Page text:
Location Based Services & IP
A look at the upward trend of location based services and the IP driving it
In the early 2000’s, the market for Location Based Services (LBS) was in its infancy, restricted mainly to mapping, GPS in PNDs and high-end consumer mobile devices. Since the advent of smartphones for the wider commercial market, this has all changed and the widespread provision of mobile LBS is now seen as a dominant part of our future. The relative number of applications for patents related to Location Based Services has been on an upward trend since the mid-90s, as can be seen in Figure 1
below, alongside the source of these applications, in Figure 2
(NB. patent applications are typically published 18 months after a first filing so recent figures will be lower than actual – based on research from late 2011).
[caption id="attachment_354" align="alignnone" width="450"] Figure 1: ‘Location Based Services’ Patent Applications as a % of all applications p/a[/caption]
[caption id="attachment_355" align="alignnone" width="446"] Figure 2: ‘Location Based Services’ Patent Applications per key jurisdiction p/a[/caption]
Of the assignees that hold LBS patents, it is possible to identify those which hold key LBS related portfolios. In Figure 3
below, a selection of key assignees are plotted according to patent citations, where we can see that companies such as Go2, Openwave
all have smaller, but very highly cited portfolios. Other, much larger companies, such as Microsoft, Qualcomm
, have significantly more LBS related IP, including some particularly important patents. These are mainly all patents from reasonably well-established LBS markets, such as navigation, advertising and enabling infrastructure. With subsequent sales and acquisitions, and as additional markets develop, it is likely that this picture may change significantly over the coming years.
Selected Key LBS Assignees
[caption id="attachment_367" align="alignnone" width="775"]
Figure 3: ‘Location Based Services’ Key Assignees (size of point proportional to no. of LBS related applications held per assignee)[/caption]
Each result was checked for terms matching significant categories and assigned to one, more or none of these, depending on the keywords it contained. Within the field of LBS IP, at the time of writing, the most populated categories were navigation and advertising, as seen in Figure 4.
overleaf, and from investigating the key assignees shown in Figure 3
above. These categories form important aspects of their businesses. Commerce also factors significantly into those companies’ operations and while only a small proportion of LBS patents are related directly to that category, it is thought that these form only a small part of the larger end-to-end provision for mobile payments. Patents related to privacy and security of these systems also continue to form a significant proportion of the IP landscape.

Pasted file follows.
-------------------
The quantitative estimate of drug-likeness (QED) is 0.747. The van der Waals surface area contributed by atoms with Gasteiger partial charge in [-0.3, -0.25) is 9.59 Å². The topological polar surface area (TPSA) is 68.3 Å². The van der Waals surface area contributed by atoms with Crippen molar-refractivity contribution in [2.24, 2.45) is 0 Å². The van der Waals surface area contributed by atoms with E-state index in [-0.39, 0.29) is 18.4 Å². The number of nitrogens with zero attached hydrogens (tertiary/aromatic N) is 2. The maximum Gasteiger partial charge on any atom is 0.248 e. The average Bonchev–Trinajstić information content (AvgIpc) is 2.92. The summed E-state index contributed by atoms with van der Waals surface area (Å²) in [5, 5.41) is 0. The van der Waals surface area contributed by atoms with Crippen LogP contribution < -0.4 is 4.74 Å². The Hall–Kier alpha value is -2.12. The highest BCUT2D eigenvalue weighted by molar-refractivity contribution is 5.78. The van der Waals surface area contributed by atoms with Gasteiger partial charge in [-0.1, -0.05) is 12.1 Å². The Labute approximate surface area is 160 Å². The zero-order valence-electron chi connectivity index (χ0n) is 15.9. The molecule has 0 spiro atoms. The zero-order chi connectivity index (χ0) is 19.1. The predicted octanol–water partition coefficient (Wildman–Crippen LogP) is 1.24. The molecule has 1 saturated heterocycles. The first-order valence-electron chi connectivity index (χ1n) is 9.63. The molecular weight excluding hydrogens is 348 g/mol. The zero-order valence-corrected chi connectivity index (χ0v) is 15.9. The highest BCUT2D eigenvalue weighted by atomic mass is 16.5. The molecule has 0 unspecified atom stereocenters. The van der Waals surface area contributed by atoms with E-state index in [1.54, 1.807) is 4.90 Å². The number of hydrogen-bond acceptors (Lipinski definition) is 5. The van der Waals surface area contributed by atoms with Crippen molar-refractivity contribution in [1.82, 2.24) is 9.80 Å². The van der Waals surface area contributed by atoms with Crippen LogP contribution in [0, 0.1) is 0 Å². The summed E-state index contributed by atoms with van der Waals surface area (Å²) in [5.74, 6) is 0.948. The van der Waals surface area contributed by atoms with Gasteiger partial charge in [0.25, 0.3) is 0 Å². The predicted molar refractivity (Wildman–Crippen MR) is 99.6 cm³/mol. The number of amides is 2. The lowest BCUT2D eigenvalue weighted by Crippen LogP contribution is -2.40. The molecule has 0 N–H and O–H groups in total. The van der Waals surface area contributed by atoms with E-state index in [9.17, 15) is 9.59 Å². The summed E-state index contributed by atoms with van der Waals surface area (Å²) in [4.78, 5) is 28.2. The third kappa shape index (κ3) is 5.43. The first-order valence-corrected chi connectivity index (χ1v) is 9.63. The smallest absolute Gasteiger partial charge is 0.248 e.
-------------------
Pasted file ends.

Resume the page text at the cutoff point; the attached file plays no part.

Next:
[caption id="attachment_368" align="alignnone" width="747"]
Figure 4: ‘Location Based Services’ Category Sizes as % of LBS portfolio[/caption]
There is often a blurred line between Social Networking and Gaming with both having seen significant growth from almost no activity a decade ago, both in number of applications (Figure 5) and in importance to the LBS landscape.
[caption id="attachment_358" align="alignnone" width="576"] Figure 5 - 'Location-based services' keyword patent applications (% of LBS applications per year)[/caption]
[caption id="attachment_359" align="alignnone" width="328"] Figure 6 – LBS gaming patent applications (% of gaming applications)[/caption]
As the technology providing the backbone to LBS matures, companies are increasingly taking advantage of this to supplement their services with additional features, and the continued growth in patent applications for these categories reflects this. In particular, applications for LBS gaming-related patents have shown consistent growth (Figure 6). With the gaming industry in 2009/10 being worth $50bn+
globally and the growth outpacing other entertainment forms, such as music and movies, the proliferation of LBS gaming and social mechanics, throughout the industry, has cemented itself as an important part of the LBS IP landscape.
All of this tells us about the state of the IP today (2011) and where it has come from, but what about the future and where it is going? Examination of recent filings shows a trend towards automated and predictive systems; and LBS that anticipates where you are going to be rather than acting on where you are. Along with this, there is also a trend for the integration of LBS into more specialised areas, for example, schedule management and healthcare provision. If it moves, chances are someone is developing a location based technology around it. Ultimately, LBS innovation, as of 2011, has just been laying the foundations for future applications that reach into all aspects of technology.